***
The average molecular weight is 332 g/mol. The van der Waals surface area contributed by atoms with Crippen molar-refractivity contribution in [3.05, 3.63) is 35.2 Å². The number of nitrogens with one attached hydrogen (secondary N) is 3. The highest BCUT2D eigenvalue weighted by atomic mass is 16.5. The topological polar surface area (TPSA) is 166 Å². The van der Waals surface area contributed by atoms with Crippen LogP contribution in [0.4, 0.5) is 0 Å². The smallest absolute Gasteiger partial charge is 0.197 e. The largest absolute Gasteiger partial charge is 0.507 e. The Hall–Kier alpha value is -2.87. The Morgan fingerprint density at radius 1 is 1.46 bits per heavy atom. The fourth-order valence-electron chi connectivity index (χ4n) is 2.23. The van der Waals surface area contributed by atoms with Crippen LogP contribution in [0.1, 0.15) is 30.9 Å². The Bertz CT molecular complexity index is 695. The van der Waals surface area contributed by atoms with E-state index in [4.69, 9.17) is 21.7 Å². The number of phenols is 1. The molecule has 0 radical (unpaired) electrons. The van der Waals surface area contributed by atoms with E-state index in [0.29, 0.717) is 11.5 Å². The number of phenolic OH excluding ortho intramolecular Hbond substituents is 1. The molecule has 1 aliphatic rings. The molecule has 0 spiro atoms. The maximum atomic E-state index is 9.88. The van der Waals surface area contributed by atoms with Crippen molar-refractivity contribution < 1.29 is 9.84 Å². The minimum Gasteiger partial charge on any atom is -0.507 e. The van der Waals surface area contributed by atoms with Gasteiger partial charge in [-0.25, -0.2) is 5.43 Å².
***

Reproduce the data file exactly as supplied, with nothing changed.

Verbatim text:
The average molecular weight is 332 g/mol. The van der Waals surface area contributed by atoms with Crippen molar-refractivity contribution in [3.05, 3.63) is 35.2 Å². The number of nitrogens with one attached hydrogen (secondary N) is 3. The highest BCUT2D eigenvalue weighted by atomic mass is 16.5. The topological polar surface area (TPSA) is 166 Å². The van der Waals surface area contributed by atoms with Crippen LogP contribution in [0.4, 0.5) is 0 Å². The smallest absolute Gasteiger partial charge is 0.197 e. The largest absolute Gasteiger partial charge is 0.507 e. The Hall–Kier alpha value is -2.87. The Morgan fingerprint density at radius 1 is 1.46 bits per heavy atom. The fourth-order valence-electron chi connectivity index (χ4n) is 2.23. The van der Waals surface area contributed by atoms with Crippen LogP contribution in [0.1, 0.15) is 30.9 Å². The Bertz CT molecular complexity index is 695. The van der Waals surface area contributed by atoms with E-state index in [4.69, 9.17) is 21.7 Å². The number of phenols is 1. The molecule has 0 radical (unpaired) electrons. The van der Waals surface area contributed by atoms with E-state index in [0.29, 0.717) is 11.5 Å². The number of phenolic OH excluding ortho intramolecular Hbond substituents is 1. The molecule has 1 aliphatic rings. The molecule has 0 spiro atoms. The maximum atomic E-state index is 9.88. The van der Waals surface area contributed by atoms with Crippen molar-refractivity contribution < 1.29 is 9.84 Å². The minimum Gasteiger partial charge on any atom is -0.507 e. The van der Waals surface area contributed by atoms with Gasteiger partial charge in [-0.25, -0.2) is 5.43 Å².